Even as the crisis tests the faith of the 34 million households who took on mortgages in the preceding 9 years, it revealed that latent within this speculative ideology is the leeway to radically transform the definition of ownership. Speculation is perpetually transitional and conditional, employing all logics and verb tenses except the present tense. Value on Wall Street never is $X. It would be $X if Y happens, or it will have capitalized into $X after Z months. With speculation on land through technologies like mortgages or home equity lines of credit, the same is now true of homeownership. In most cases, you can’t say that “K. owns this house.” There is more complex causality at work. You can say that a mortgaged home would be owned by the bank if the homeowner defaults and enters foreclosure. Or, put another way, you can say that the home is owned by the homeowner, on the condition that they keep paying their mortgage. Mortgage constantly threatens the “owner” with expropriation through force of eviction. Mortgage makes ownership conditional, determined by the probability that a mortgage will default. Interrelationships throughout society shape these probabilities: housing prices, interest rates, minimum wage legislation, new financial technologies like adjustable rate mortgages, gentrification, education, employment. While real estate agents, mortgage brokers, and judges explain homeownership and private property through algebraic identities, finance uses calculus and probabilistic statistics, derived from every variable in the class struggle. The algebraists may be blindsided by what appear as tectonic shifts in the supposed bedrocks of ownership. Property law, if it has not done so already, will accommodate these shifts through new legal structures that allow speculation and capital accumulation to continue regardless of the changing terms of the debate.

     Speculation recomposes the idea of ownership across not just time but also geographical and virtual space. When houses are produced as commodities, each one is simultaneously a home (how the land is used by its inhabitants) and a property value (how the land is exchanged as an item of value). This dual aspect of a house makes itself especially apparent in those 50 million mortgaged houses. A mortgage breaks down into initial money and collateral, which is the house itself. When the house acts as collateral, the property value backs up the mortgage debt. The debt is “collateralized.” In exchange for attaching the property value to this debt, the debtor receives money equivalent to the property value as a credit, and her future surplus value is promised to the lender. The collateralized debt, as a commodity, now has two aspects:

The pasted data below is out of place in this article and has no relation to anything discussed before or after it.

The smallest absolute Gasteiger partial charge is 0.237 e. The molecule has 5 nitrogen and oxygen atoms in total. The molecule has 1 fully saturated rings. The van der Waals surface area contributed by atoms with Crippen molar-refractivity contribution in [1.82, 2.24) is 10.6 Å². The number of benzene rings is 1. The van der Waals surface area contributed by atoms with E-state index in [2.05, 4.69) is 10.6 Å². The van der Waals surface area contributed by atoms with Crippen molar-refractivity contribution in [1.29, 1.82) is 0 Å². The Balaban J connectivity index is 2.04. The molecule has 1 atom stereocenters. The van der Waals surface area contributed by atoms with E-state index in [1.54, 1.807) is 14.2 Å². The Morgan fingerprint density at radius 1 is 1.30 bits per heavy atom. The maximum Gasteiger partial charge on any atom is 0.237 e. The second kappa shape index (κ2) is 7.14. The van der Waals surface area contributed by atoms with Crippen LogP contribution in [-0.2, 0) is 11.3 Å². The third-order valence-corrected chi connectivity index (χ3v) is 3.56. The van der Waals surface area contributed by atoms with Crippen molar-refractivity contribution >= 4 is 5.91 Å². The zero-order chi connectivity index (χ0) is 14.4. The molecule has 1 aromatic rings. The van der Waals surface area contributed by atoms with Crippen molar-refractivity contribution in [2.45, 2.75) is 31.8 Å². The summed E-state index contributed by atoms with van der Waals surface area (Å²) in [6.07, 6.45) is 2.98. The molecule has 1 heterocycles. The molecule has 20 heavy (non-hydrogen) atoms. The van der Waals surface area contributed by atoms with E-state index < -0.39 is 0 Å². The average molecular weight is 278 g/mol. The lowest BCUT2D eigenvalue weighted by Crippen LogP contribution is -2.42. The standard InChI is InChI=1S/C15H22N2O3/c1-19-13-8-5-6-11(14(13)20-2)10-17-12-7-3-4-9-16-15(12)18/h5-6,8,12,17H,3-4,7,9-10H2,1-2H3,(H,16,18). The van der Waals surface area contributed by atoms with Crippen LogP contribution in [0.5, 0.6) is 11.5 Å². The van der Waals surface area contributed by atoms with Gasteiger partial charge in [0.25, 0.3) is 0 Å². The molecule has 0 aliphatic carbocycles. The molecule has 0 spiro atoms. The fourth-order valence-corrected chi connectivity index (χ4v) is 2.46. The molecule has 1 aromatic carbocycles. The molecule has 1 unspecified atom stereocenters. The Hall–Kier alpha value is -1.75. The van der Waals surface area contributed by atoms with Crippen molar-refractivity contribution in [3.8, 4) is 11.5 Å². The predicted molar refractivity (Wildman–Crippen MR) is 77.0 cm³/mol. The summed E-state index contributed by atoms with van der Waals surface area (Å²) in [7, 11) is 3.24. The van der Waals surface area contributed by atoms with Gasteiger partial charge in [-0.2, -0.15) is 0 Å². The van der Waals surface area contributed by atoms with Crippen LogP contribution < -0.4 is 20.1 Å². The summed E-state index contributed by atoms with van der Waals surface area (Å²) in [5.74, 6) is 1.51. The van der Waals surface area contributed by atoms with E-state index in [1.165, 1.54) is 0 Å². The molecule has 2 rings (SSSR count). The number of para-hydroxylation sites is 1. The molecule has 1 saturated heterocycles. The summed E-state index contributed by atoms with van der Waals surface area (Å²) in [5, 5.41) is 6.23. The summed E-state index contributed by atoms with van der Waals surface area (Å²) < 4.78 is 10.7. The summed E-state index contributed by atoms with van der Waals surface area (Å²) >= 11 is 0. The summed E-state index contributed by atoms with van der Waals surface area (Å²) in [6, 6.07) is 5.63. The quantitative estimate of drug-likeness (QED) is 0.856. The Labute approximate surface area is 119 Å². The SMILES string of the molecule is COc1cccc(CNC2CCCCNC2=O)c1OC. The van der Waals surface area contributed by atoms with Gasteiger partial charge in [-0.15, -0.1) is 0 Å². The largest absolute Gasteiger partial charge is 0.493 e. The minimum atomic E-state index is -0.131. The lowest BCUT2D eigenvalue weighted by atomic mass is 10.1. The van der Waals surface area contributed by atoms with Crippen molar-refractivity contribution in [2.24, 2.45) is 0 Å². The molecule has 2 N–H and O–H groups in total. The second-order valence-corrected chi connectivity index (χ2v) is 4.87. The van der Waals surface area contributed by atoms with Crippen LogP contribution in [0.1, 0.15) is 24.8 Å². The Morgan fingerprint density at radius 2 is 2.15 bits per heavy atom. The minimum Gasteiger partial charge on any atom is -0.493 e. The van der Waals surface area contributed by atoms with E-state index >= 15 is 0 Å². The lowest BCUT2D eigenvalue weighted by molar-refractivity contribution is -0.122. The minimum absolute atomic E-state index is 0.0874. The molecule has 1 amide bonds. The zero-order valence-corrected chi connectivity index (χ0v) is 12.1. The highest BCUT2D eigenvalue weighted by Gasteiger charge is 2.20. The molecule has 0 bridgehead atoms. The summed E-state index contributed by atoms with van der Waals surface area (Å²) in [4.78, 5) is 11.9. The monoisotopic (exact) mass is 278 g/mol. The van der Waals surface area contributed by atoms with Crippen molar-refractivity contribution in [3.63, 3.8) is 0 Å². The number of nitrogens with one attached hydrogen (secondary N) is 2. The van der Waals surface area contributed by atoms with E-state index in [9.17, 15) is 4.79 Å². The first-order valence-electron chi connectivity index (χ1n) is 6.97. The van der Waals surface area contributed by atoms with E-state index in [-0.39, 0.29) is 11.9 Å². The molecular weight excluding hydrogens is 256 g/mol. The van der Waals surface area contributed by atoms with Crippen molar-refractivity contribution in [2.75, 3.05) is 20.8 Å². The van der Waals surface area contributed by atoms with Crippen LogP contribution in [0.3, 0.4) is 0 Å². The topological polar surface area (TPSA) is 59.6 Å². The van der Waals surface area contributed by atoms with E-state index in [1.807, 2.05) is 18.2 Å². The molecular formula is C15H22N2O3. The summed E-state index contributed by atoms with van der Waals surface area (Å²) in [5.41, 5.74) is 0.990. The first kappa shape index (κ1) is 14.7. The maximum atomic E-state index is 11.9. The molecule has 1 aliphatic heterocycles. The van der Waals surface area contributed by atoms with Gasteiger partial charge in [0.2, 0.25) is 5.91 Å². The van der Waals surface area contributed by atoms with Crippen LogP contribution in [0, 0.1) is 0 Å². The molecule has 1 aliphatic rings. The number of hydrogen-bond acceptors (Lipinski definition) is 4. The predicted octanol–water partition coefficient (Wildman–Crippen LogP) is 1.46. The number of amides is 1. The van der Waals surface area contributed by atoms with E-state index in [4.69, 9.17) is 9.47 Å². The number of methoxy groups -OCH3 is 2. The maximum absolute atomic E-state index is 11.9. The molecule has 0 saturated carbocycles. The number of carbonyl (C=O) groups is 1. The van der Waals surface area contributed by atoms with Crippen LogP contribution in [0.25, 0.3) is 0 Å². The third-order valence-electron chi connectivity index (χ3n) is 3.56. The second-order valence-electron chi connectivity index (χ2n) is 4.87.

1. a future earnings stream—recouped to the creditor through loan payments, the future surplus value sent back to the lender, paid for through the wages of the debtor’s future labor—and
  2. the collateral of a house—which itself is a commodity with two aspects,
    1. as a physical, useful home and
    2. as an exchangeable good with a certain property value.

The lender is promised either the future earnings stream (1) or, in cases of default and foreclosure, the property value of the home (2b); the house as a useful home for a family (2a) is immaterial to the owner of the debt, who cares only about the exchangeable value. The lender can calculate this promise of future value into a present value, for which he can sell the debt or hold onto it.

     Creation of a collateralized debt is like the production of other commodities in that previous commodities (e.g., wood and iron nails) are put together to make a new commodity (e.g., a chair). However, unlike other commodity production, collateralization apparently separates the property value of the house (2b) from its physical use-value (2a). The house’s property value circulates virtually through the secondary mortgage market along with the debt, even as that value remains inextricably attached through information technology and legally binding paperwork to a home on a street somewhere.

     Collateralization appears to bifurcate usage of the house from its value, and at the same time splits the idea of ownership in two, between the debtor’s home-ownership and the creditor’s value-ownership.

  1. Home-ownership allows for the everyday use of the physical building and its neighborhood. It extends the right of present stewardship of the house, conditional upon future debt repayment (1).
  2. Value-ownership allows for the exchange of that equity that exists “in” the house. It promises ownership of future value, without any conditionality; future value is assured for the value-owner, either as mortgage payments (1), property value (2b), or, as is often the case, both.